So, what is the problem with using terms such as ‘service user’? First, there is considerable evidence to suggest that the terms in current use are not the preferred terms of the majority of people in contact with mental health services. In fact, when researchers have actually asked people what their preferred term is, it turns out to be ‘patient’ [3-10]. Whilst some studies found that there wasn’t a universal preference for ‘patient’, there was a clear statement about ‘service user’: only 10% of people willingly chose this term, irrespective of whether they are being seen by psychiatrists, psychologists, or social workers . If the language doesn’t reflect choice, what is it actually reflecting?
Second, there are further problems with the apparent preference for ‘service user’. It commits the same perceived offence as ‘patient’ by defining someone only by their healthcare usage or a particular relationship with certain care providers. Since it is unique to mental healthcare, it automatically defines members of the group as having a mental illness. No other medical speciality has ‘service users’. A ‘patient’ could have any kind of illness, but a ‘service user’ is almost always someone with a psychiatric illness. Parity of esteem between mental and physical health becomes impossible unless we are all ‘patients’.
I believe the term ‘service user’ commits the cardinal sin of defining a group by their particular usage of a specific specialty, rather than simply being a user of healthcare (which most of us are). The irony is that by seeking liberation from paternalistic services and by creating a greater sense of autonomy, ‘service users’ have organised themselves into groups that are defined only by the presence of mental illness. In an attempt to ‘free’ people from what is perceived as an oppressive vocabulary, the terms chosen are those that most people who would belong to the group appear to reject when someone bothers to ask.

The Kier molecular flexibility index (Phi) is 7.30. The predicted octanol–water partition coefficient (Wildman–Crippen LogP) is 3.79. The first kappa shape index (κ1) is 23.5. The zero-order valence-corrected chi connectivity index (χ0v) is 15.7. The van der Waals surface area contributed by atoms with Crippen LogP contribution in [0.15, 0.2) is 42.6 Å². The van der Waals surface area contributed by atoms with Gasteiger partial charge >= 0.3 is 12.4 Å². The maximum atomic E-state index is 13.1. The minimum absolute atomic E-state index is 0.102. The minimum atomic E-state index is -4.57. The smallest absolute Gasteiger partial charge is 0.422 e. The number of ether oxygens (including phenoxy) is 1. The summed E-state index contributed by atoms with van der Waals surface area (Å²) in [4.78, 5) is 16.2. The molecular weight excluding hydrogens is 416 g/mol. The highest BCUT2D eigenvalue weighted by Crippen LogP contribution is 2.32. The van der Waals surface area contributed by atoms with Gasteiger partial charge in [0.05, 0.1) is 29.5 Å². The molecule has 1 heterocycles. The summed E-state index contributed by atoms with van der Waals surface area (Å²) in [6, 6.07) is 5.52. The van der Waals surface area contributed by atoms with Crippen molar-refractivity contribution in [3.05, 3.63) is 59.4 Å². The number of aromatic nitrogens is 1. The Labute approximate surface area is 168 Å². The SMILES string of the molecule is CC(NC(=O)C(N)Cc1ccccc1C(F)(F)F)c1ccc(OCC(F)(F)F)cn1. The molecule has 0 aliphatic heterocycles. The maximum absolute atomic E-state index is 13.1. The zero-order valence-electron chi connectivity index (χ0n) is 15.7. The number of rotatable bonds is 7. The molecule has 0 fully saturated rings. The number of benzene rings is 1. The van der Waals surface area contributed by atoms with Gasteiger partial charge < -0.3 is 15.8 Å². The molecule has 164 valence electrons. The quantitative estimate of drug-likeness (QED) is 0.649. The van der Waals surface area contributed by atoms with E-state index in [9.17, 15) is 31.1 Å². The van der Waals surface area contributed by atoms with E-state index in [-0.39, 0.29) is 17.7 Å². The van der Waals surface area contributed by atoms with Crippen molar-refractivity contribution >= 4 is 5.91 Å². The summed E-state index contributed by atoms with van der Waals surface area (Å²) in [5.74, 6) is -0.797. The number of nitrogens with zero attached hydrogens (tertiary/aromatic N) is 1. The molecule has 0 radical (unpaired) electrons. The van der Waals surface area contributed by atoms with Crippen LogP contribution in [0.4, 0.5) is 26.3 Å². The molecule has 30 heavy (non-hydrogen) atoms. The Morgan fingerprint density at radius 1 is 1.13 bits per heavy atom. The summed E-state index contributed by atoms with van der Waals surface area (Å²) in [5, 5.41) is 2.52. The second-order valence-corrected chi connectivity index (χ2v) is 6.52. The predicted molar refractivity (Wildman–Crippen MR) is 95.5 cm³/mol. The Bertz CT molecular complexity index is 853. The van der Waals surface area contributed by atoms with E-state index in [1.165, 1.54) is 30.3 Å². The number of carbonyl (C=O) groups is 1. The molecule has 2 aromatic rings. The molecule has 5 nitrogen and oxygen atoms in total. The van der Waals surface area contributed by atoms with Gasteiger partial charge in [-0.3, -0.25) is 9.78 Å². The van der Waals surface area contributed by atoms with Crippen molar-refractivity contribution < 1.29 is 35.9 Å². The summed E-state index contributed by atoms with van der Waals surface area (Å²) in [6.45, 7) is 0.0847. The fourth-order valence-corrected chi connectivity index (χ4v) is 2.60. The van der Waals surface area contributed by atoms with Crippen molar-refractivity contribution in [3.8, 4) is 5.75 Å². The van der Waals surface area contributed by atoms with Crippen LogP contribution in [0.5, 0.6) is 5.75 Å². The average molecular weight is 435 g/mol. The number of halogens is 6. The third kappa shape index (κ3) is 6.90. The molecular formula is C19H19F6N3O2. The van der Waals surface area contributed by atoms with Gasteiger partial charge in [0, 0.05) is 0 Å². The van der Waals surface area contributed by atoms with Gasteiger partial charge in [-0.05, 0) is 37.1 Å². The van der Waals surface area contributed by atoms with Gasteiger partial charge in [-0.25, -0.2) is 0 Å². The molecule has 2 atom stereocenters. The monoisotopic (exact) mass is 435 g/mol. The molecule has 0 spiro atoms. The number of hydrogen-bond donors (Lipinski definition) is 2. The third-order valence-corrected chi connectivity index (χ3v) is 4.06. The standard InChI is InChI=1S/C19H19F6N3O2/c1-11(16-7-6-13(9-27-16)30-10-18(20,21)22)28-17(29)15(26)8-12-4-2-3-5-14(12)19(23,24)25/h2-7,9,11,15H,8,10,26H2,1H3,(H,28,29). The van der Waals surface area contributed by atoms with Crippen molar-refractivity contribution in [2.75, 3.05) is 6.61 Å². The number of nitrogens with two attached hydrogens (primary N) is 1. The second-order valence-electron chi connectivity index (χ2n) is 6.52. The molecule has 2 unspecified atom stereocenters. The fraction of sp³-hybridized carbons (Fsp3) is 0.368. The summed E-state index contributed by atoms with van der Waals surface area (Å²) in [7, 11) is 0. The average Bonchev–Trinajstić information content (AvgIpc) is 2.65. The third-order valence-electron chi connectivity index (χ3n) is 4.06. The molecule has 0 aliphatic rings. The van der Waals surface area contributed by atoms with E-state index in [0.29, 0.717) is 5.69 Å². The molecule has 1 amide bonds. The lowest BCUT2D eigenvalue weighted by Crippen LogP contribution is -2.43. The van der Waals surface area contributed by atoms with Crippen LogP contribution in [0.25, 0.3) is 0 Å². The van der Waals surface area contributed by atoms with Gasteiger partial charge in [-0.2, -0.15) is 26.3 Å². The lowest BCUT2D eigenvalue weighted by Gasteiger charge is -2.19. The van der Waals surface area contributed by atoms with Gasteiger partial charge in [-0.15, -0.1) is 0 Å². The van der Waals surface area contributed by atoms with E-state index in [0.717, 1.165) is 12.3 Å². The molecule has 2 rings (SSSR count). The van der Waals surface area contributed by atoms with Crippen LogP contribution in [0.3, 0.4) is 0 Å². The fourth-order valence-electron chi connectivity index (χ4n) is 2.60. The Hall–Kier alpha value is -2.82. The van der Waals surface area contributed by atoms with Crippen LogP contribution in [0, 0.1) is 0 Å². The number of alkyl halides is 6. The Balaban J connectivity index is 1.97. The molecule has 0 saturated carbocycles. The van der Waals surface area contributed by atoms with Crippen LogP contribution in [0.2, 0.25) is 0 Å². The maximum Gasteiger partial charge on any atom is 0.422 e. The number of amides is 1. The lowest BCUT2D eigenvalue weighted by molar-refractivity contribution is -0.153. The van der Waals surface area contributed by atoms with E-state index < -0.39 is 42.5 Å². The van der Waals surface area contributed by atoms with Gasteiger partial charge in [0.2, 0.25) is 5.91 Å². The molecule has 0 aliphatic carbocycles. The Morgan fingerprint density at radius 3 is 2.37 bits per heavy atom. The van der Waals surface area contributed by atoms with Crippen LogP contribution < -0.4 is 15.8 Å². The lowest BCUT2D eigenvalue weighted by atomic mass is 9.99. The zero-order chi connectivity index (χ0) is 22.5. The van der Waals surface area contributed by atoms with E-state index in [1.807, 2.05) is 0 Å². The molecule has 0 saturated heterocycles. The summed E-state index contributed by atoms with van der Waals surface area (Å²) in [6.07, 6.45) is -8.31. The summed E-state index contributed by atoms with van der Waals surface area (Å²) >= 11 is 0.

So why might ‘patient’ be the preferred term? Outside of certain groups, ‘patient’ has few negative connotations and doesn’t signify passivity. The word ‘patient’ actually comes from the Latin patiens, meaning ‘to suffer’. With it comes familiar concepts such as the ‘doctor-patient’ relationship and ‘patient confidentiality’. Scotland recently introduced the Patient Rights (Scotland) Act 2011. Scotland didn’t introduce the Service User Rights Act as it didn’t see there being any difference – the same rights were to apply to all people accessing healthcare. The type of illness didn’t matter and it doesn’t reduce stigma to suggest that there needs to be a separate ‘bill of rights’ for ‘service users’. By using the term ‘patient’ the Scottish Government recognises that no other term could legitimately be associated with descriptions of ‘rights’ and ‘responsibilities’. No other term is so recognisable and commonly-used. But don’t we need to find a shared language, particularly in the run-up to health and social care integration? Social workers, for example, often resist the use of terms such as ‘patient’ arguing that they are too ‘medical’. Interestingly, people often overlook the critiques of alternative terms such as ‘service user’ that are coming from disciplines rooted in social science rather than medicine [11, 12]. Importantly, there is a recognition that by choosing ‘service user’, “…we ascribe status and meaning through the prism of one aspect of an individual’s life.” 
Only time will tell us how important the terms actually are. In a review of the history of terminology, Geoffrey Reaume commented that “what these various and often conflicting terms have in common is a desire to reshape both popular language and attitudes to a point where we see someone with a psychiatric history as being a person rather than a label.” 
Dr. David Christmas is a Consultant Psychiatrist in the Advanced Interventions Service in Dundee and is also the Financial Officer of the Royal College of Psychiatrists in Scotland.